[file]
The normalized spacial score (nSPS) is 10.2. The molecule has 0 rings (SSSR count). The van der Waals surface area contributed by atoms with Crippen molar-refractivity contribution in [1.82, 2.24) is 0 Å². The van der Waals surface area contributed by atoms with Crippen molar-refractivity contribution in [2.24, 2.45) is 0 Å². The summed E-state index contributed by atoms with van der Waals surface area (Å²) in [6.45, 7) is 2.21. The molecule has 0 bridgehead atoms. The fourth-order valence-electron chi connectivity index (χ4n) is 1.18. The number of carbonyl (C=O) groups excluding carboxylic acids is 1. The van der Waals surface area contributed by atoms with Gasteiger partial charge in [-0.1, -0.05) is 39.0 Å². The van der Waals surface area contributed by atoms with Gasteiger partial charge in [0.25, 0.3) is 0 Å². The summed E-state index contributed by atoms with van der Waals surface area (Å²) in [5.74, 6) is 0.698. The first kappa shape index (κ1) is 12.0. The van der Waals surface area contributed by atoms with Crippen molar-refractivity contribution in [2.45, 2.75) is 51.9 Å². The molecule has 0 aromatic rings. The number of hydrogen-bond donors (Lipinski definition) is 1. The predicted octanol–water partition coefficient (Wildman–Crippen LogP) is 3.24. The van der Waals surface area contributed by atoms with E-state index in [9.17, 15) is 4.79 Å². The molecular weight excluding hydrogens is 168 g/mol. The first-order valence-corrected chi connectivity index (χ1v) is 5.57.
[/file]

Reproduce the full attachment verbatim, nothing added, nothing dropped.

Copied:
The normalized spacial score (nSPS) is 10.2. The molecule has 0 rings (SSSR count). The van der Waals surface area contributed by atoms with Crippen molar-refractivity contribution in [1.82, 2.24) is 0 Å². The van der Waals surface area contributed by atoms with Crippen molar-refractivity contribution in [2.24, 2.45) is 0 Å². The summed E-state index contributed by atoms with van der Waals surface area (Å²) in [6.45, 7) is 2.21. The molecule has 0 bridgehead atoms. The fourth-order valence-electron chi connectivity index (χ4n) is 1.18. The number of carbonyl (C=O) groups excluding carboxylic acids is 1. The van der Waals surface area contributed by atoms with Gasteiger partial charge in [-0.1, -0.05) is 39.0 Å². The van der Waals surface area contributed by atoms with Gasteiger partial charge in [0.25, 0.3) is 0 Å². The summed E-state index contributed by atoms with van der Waals surface area (Å²) in [5.74, 6) is 0.698. The first kappa shape index (κ1) is 12.0. The van der Waals surface area contributed by atoms with Crippen molar-refractivity contribution in [2.45, 2.75) is 51.9 Å². The molecule has 0 aromatic rings. The number of hydrogen-bond donors (Lipinski definition) is 1. The predicted octanol–water partition coefficient (Wildman–Crippen LogP) is 3.24. The van der Waals surface area contributed by atoms with E-state index in [9.17, 15) is 4.79 Å². The molecular weight excluding hydrogens is 168 g/mol. The first-order valence-corrected chi connectivity index (χ1v) is 5.57.